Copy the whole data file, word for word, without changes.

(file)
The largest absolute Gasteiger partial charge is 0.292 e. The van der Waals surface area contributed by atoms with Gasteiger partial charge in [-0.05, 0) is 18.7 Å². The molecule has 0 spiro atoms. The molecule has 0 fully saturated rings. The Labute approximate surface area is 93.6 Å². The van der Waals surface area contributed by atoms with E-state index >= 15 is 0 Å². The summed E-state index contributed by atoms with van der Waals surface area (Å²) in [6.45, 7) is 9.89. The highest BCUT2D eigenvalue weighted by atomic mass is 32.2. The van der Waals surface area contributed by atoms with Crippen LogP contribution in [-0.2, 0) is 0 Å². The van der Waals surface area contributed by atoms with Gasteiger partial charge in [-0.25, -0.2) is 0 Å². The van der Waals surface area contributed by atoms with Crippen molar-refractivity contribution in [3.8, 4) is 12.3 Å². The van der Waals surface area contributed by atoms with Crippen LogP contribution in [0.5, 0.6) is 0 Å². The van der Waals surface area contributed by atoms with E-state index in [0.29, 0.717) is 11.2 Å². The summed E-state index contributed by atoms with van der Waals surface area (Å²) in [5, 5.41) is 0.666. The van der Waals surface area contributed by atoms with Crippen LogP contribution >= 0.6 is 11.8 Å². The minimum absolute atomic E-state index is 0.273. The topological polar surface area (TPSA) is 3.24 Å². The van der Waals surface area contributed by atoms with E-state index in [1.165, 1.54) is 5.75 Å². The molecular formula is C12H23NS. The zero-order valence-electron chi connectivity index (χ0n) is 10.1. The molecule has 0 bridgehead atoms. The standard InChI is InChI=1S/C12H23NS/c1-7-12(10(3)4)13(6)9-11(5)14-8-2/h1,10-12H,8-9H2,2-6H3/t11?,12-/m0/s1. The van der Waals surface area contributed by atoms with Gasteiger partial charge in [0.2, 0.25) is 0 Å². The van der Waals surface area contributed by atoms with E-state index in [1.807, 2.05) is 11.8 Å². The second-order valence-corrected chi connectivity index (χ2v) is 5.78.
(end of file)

The largest absolute Gasteiger partial charge is 0.292 e. The van der Waals surface area contributed by atoms with Gasteiger partial charge in [-0.05, 0) is 18.7 Å². The molecule has 0 spiro atoms. The molecule has 0 fully saturated rings. The Labute approximate surface area is 93.6 Å². The van der Waals surface area contributed by atoms with E-state index >= 15 is 0 Å². The summed E-state index contributed by atoms with van der Waals surface area (Å²) in [6.45, 7) is 9.89. The highest BCUT2D eigenvalue weighted by atomic mass is 32.2. The van der Waals surface area contributed by atoms with Crippen LogP contribution in [-0.2, 0) is 0 Å². The van der Waals surface area contributed by atoms with Gasteiger partial charge in [-0.25, -0.2) is 0 Å². The van der Waals surface area contributed by atoms with Crippen molar-refractivity contribution in [3.8, 4) is 12.3 Å². The van der Waals surface area contributed by atoms with Crippen LogP contribution in [0.5, 0.6) is 0 Å². The van der Waals surface area contributed by atoms with E-state index in [0.29, 0.717) is 11.2 Å². The summed E-state index contributed by atoms with van der Waals surface area (Å²) in [5, 5.41) is 0.666. The van der Waals surface area contributed by atoms with Crippen LogP contribution >= 0.6 is 11.8 Å². The minimum absolute atomic E-state index is 0.273. The topological polar surface area (TPSA) is 3.24 Å². The van der Waals surface area contributed by atoms with E-state index in [1.165, 1.54) is 5.75 Å². The molecular formula is C12H23NS. The zero-order valence-electron chi connectivity index (χ0n) is 10.1. The molecule has 0 bridgehead atoms. The standard InChI is InChI=1S/C12H23NS/c1-7-12(10(3)4)13(6)9-11(5)14-8-2/h1,10-12H,8-9H2,2-6H3/t11?,12-/m0/s1. The van der Waals surface area contributed by atoms with Gasteiger partial charge in [0.2, 0.25) is 0 Å². The van der Waals surface area contributed by atoms with E-state index in [1.807, 2.05) is 11.8 Å². The second-order valence-corrected chi connectivity index (χ2v) is 5.78.